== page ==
In terms of the Nomacorc closures, I’m convinced that they do what they say they do ‘on the label’ (though the jury is still out on whether or not they can handle very long term – I’m talking 20+ years – of bottle aging). During the visit, we tasted through a series of two wines – Chateau Mongin’s Cotes du Rhone Villages, and Nyakas’ Budai Sauvignon Blanc from Hungary – that Nomacorc claimed were bottled from the same sources on the same day, with the only difference being the model of Nomacorc closure used. The results, in terms of the color and the perception of oxidative versus fruity characteristics in both wines between the three different closure models used, was dramatic. The fact that you can control those aspects through O2 transfer rates guaranteed by a closure is something that I think a lot of wine producers ought to find compelling, especially if you’ve got wines that aren’t meant for long-term aging (where the risk is therefore a bit lower until Nomacorc closures have more time on the market to prove themselves in higher-end wines).
[ I should also note here that these are NOT the dreaded ‘plastic-plug’ closures that attach themselves to your corkscrew with extreme prejudice, like the spider-looking face-grabbing egg-layer Alien thing. Nomacorc closures have a lining and an inner foam core that is very easy to extract in my experience (and to get off of the corkscrew thread when you’re done). The also feel a bit more like real cork, but with more of a plastic texture to them. The products are well-made, the company seems well-run, and the NC manufacturing operation is top-notch (I have at least a semi-educated view about this, having worked for one of the world’s largest CPG companies). ]
The suggestion that a winemaker’s job doesn’t end at bottling also implies that, given that they have control over the closure choice, and accepting that the closure choice is an important part of the equation of getting wine to a consumer, they actually have an obligation to extend the job past the point where the juice is sealed into the glass. I personally (as a consumer at heart!), find that compelling, too. Whether it’s screwcap, Nomacorc, or cork, I want the wine to taste good when I get it, and not to fall apart in bottle because too much oxygen got to it before, during or after the closure process.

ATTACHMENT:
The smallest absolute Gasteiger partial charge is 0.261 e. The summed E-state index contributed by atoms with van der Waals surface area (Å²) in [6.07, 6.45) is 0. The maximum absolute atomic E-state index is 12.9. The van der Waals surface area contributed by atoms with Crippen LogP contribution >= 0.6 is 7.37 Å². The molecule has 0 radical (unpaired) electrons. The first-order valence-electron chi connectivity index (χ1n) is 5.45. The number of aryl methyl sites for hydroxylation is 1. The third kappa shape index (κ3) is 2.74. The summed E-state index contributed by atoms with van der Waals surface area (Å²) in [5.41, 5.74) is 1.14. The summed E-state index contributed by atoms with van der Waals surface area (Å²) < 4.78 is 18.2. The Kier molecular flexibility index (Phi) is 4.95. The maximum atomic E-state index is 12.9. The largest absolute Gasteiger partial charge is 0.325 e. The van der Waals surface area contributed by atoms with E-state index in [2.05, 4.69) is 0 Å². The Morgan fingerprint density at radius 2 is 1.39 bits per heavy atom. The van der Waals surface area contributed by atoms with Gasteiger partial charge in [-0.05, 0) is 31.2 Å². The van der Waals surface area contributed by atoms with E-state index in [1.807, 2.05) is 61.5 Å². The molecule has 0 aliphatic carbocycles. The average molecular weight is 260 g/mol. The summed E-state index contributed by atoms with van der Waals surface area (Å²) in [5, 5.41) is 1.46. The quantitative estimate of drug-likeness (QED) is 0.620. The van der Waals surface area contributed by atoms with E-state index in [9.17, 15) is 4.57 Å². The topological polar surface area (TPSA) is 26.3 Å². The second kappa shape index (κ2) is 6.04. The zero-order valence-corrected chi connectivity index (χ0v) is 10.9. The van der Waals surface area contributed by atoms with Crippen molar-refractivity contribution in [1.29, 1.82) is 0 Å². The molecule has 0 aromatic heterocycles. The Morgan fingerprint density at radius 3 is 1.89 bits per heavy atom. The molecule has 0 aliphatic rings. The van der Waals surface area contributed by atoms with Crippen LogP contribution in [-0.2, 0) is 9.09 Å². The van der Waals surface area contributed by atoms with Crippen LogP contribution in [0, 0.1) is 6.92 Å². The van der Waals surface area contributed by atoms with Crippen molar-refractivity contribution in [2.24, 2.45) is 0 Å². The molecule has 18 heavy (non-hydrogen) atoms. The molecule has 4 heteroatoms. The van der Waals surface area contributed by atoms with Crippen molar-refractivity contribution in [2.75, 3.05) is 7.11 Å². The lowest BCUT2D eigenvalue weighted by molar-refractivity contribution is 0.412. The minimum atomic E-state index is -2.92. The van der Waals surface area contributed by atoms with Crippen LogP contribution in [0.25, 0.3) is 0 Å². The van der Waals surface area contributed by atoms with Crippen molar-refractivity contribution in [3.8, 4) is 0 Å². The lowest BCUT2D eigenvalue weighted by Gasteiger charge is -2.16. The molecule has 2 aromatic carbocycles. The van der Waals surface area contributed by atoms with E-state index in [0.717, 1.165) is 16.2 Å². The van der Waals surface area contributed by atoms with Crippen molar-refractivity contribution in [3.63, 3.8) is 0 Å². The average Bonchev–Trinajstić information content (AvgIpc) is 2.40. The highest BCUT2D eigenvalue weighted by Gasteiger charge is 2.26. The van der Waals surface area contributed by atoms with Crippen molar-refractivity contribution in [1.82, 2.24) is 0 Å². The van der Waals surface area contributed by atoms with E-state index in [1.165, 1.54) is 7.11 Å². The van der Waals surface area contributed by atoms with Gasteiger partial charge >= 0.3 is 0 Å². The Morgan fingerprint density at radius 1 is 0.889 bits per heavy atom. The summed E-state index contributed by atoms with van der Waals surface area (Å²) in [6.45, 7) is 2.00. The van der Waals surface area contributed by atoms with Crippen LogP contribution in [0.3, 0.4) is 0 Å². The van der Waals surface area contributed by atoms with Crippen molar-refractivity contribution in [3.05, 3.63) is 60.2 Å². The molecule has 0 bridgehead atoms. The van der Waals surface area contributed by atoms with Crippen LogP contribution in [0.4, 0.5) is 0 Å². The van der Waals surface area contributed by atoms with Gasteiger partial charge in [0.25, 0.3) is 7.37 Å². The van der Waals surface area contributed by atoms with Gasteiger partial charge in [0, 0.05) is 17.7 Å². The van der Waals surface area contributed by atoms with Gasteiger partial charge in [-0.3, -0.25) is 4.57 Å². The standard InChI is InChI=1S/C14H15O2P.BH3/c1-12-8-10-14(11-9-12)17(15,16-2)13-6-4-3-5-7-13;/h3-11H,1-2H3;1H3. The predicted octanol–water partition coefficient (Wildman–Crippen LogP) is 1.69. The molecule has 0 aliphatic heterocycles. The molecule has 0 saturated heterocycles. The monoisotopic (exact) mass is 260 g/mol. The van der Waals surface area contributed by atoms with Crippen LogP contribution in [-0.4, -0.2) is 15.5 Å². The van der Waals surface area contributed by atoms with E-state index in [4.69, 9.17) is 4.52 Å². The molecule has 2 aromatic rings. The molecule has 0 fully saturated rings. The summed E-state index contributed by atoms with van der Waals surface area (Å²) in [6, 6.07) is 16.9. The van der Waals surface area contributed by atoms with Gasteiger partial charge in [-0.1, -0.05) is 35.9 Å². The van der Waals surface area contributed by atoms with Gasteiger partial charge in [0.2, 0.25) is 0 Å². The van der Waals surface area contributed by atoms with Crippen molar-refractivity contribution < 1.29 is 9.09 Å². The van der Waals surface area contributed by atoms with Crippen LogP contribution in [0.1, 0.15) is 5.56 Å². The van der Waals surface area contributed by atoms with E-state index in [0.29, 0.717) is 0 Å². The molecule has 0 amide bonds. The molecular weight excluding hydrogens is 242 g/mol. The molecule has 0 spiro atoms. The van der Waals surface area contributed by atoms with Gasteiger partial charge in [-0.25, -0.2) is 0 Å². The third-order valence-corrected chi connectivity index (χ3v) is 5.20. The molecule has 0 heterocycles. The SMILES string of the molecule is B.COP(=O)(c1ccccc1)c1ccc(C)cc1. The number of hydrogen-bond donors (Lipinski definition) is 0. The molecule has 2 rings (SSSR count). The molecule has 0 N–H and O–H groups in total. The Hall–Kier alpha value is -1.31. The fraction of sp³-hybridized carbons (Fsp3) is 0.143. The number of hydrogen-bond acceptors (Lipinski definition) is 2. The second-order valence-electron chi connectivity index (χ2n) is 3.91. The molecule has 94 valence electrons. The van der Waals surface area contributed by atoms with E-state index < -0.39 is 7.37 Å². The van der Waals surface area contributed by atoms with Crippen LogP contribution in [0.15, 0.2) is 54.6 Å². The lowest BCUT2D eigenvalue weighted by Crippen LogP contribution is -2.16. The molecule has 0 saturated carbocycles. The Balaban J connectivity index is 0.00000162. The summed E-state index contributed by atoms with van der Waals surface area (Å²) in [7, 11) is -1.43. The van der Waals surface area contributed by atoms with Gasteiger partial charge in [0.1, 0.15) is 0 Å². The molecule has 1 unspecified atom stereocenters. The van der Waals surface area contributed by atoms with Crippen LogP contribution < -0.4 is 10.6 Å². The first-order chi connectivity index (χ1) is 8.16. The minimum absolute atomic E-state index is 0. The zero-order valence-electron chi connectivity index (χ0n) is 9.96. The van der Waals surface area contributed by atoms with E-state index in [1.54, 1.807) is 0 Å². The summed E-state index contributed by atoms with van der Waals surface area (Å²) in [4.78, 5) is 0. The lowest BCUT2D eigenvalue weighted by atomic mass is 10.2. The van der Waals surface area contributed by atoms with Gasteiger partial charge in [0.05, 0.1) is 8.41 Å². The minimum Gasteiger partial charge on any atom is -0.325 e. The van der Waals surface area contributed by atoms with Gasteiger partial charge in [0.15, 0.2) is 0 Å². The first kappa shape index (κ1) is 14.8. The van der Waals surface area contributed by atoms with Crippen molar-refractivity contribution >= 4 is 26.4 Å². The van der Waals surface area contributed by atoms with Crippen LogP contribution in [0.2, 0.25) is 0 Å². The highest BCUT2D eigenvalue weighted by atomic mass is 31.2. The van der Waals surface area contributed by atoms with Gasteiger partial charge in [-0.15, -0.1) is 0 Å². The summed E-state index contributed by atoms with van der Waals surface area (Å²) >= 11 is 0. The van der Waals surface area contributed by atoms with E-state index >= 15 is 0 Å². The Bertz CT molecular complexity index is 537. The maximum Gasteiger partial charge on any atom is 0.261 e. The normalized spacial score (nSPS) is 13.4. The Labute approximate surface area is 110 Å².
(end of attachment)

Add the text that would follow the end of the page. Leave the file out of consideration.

But aside from getting a wine that doesn’t smell like vinegar, will consumers find it compelling? Do they even care about the closure at all? Back to that 2011 Merrill study:
According to Merrill Research, 50% of respondents experienced some type of problem with natural cork closures (breaking and/or experiencing difficulty in removing them), but only 3% of them identified closure type as a key decision factor when purchasing a wine. Which suggests that they don’t give a crap about closures unless they have a problem with them.
But the waters of closure perception aren’t anywhere close to being clear. The same Merrill study also suggests that consumers aren’t quite ready to give up the spongy pop of natural cork just yet: 87% of the respondents noted that they would still buy their favorite wine if it switched over to synthetic closure, which sounds good until you realize that result also could mean that you might see a 13% drop in sales if you switch to synthetic. And the findings that people don’t care about closures conflicts with a recent Tragon Corp. study in which it was found that closure type was “more important than price, wine type or region” for consumers when making a wine buying decision for bottles $15 and up.
How can surveys of wine consumers turn up such contradictory results? The contradictions make more sense when you consider who commissioned the studies (not that you probably haven’t already guessed): Nomacorc for Merrill’s, and the cork industry for Tragon’s…
Got a stance on closures? Or whether or not winemakers ought to be held to task for what happens to their vino after the bottle’s been sealed? Shout it out in the comments!